For more of a late-night thing and the potential to meet locals, head to new Korean barbecue joint Drunken Dragon. Yes, it’s a restaurant — you can cook your own dinner at your tabletop grill if you feel so inclined — but you can also pop in to enjoy a mai tai or some other Polynesian-style cocktail. Drunken Dragon is open until 3am on weeknights and 5:30am on weekends. What could be better than pork buns at 2am?
However, if you prefer your booze dens to be straight-up beer and liquor, no food (or, perhaps, decorum) required, there’s always Anthony Bourdain’s favourite dive bar in South Beach, Mac’s Club Deuce (T: 00 1 305 531 6200). Here, regulars will yell at you if you try to open the blinds on a sunny afternoon and you may be overruled if locals don’t like what you select on the jukebox, but it’s always a good time with one of the most diverse, strange and wonderful crowds in Miami. Banish thoughts of chill-out music drifting over banquettes, Deuce is as far away from a velvet rope as South Beach is from south London.
“Let me fill you in on the latest retail news,” says Sarah Greaves-Gabbadon, a local travel journalist and blogger, who describes herself as a ‘black-belt shopper’. “We’ve a brand new Gap, Athleta next door, and over on the corner of Lincoln and Washington Avenue is a new Zara. The old Van Dyke Café [an institution that, sadly, recently closed] is going to reopen as a Lululemon.”
For something a little more unique, browse Frankie in Sunset Harbor and Jessie Boutique on Alton Road for slinky dresses and tops to wear out. Gents, Cottage Miami, on West Avenue, will give you the GQ-at-the-beach look you need to sail past doormen. And for the super-fancy threads, head to high-end boutique The Webster Miami, on Collins Avenue, or cab it up to Bal Harbour Shops, an air-conditioned, palm-lined label paradise.
Where to stay
In the existing mix, popular spots that are reliably cool — and more importantly, comfortable — include W South Beach, where the rooms feel more like artsy studio apartments, and Soho Beach House. Another hotel company you may be familiar with has recently landed on the beach: The Metropolitan by COMO, bringing with it the brand’s signature Como Shambala Spa experience. The Met Miami has just 74 rooms in a historic art deco building. Simple, clean lines and shades of pastel green and silver create a streamlined, soothing atmosphere; it feels, in fact, like you’re in a spa, even when you first step foot inside the lobby. The spa and its hydrotherapy pool and sun deck on the hotel’s rooftop don’t disappoint. The hotel’s excellent restaurant, Traymore (the original name of the building) is known locally for seafood but also serves the healthy Como Shambala dishes and juices for the resident health nuts.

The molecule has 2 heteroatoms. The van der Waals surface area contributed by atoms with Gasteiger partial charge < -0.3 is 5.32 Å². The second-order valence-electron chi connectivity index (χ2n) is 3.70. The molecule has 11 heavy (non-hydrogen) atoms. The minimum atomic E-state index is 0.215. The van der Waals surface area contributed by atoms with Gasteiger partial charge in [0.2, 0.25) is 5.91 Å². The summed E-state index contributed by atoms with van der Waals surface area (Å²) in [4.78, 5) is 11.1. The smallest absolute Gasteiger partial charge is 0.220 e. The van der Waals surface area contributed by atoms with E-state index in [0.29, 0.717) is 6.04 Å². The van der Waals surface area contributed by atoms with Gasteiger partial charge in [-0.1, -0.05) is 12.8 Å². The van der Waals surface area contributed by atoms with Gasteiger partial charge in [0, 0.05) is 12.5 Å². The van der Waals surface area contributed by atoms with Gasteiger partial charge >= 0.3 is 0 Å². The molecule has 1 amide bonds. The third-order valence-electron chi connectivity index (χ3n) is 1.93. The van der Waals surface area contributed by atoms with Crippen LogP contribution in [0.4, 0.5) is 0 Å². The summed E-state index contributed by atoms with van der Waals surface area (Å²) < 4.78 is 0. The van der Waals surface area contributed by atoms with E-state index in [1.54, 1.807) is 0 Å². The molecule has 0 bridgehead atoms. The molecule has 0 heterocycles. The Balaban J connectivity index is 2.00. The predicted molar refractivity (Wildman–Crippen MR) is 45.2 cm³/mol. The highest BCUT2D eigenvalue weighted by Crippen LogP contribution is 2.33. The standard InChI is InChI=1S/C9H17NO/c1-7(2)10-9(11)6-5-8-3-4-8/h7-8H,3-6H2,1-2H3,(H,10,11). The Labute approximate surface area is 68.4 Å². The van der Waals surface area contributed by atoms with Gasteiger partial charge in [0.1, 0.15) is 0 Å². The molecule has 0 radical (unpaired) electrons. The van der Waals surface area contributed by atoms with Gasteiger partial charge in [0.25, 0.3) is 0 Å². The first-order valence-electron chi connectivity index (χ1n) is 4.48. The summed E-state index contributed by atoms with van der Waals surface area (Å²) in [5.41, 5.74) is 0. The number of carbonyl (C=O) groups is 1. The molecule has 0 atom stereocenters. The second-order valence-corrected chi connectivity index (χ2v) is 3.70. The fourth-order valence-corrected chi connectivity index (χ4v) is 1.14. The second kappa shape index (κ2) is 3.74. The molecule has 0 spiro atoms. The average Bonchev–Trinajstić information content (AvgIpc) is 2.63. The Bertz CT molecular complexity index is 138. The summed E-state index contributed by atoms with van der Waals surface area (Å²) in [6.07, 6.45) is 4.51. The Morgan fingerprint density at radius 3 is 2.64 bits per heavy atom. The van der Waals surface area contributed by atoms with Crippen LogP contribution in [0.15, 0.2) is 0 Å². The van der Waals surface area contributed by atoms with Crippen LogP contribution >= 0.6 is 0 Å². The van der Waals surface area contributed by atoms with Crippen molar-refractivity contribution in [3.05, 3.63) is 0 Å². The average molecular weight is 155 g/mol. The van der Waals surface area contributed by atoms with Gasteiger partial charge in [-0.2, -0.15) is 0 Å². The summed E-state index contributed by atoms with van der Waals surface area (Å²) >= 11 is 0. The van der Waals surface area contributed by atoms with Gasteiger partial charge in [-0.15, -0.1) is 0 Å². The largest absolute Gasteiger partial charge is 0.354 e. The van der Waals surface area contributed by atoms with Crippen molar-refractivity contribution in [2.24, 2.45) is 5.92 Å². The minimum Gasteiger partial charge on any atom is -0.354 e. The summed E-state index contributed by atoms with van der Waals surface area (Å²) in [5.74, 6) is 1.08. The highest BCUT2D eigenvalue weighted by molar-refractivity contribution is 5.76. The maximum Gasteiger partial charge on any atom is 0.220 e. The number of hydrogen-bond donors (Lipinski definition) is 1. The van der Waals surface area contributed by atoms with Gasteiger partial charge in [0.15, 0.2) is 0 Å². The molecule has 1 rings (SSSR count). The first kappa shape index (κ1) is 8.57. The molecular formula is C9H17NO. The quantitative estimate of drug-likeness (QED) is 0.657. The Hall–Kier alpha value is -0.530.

If that all sounds too hippy-dippy, you can head a few blocks south to The Redbury South Beach. This intimate hotel has just 69 rooms and a boho rock concept created by Matthew Rolston, which means there are record players and vinyl from Capitol Records in each room.
Another recent addition to the batch of boutique hotels, Gale South Beach, has a stylish rooftop pool with lashings of sun and views of the iconic Delano and the Atlantic Ocean beyond. In December, the Gale opens its extension, the Gale Suites at Kaskades — an annex made up entirely of suites, each with a private balcony and outdoor tub.
South Beach is walkable but a bike is faster and breezier. DecoBike kiosks are numerous. Prices start at $4 (£2.30) per 30 minutes and you can return bikes to any kiosk. Cheaper still is the South Beach Local bus, which circles the island both ways and costs just 25 cents. Cabs are also cheap, averaging $10-15 (£5.85-£8.80) between key locations.
When to go
February to June or during November when temperatures are a balmy 25C. The summer and early autumn — hurricane season — is very humid. December-January is peak season and prices soar.
Need to know
Visas: UK citizens can travel to the US without a visa for up to 90 days, but must pre-pay and register online before travel for $14 (£8.28). esta.cbp.dhs.gov/esta
Currency: US dollar ($). £1 = $1.70.
Health: Buy travel insurance — US healthcare is very expensive.
International dial code: 00 1 305.
Time difference: GMT -4.
Miami & the Keys. RRP: £14.99. (Lonely Planet)
How to do it
Expedia offers seven nights at The Metropolitan by COMO, with flights with TAP Portugal from London Heathrow to Miami via Lisbon for £1,104 per person. Or fly direct on Virgin Atlantic for an additional £63 per person.
Click here to visit the website and book this great travel deal or call, quoting the correct promo code. T: 020 7644 1738. Promo code: THPMiamiMex
Published in the October 2014 issue of National Geographic Traveller (UK)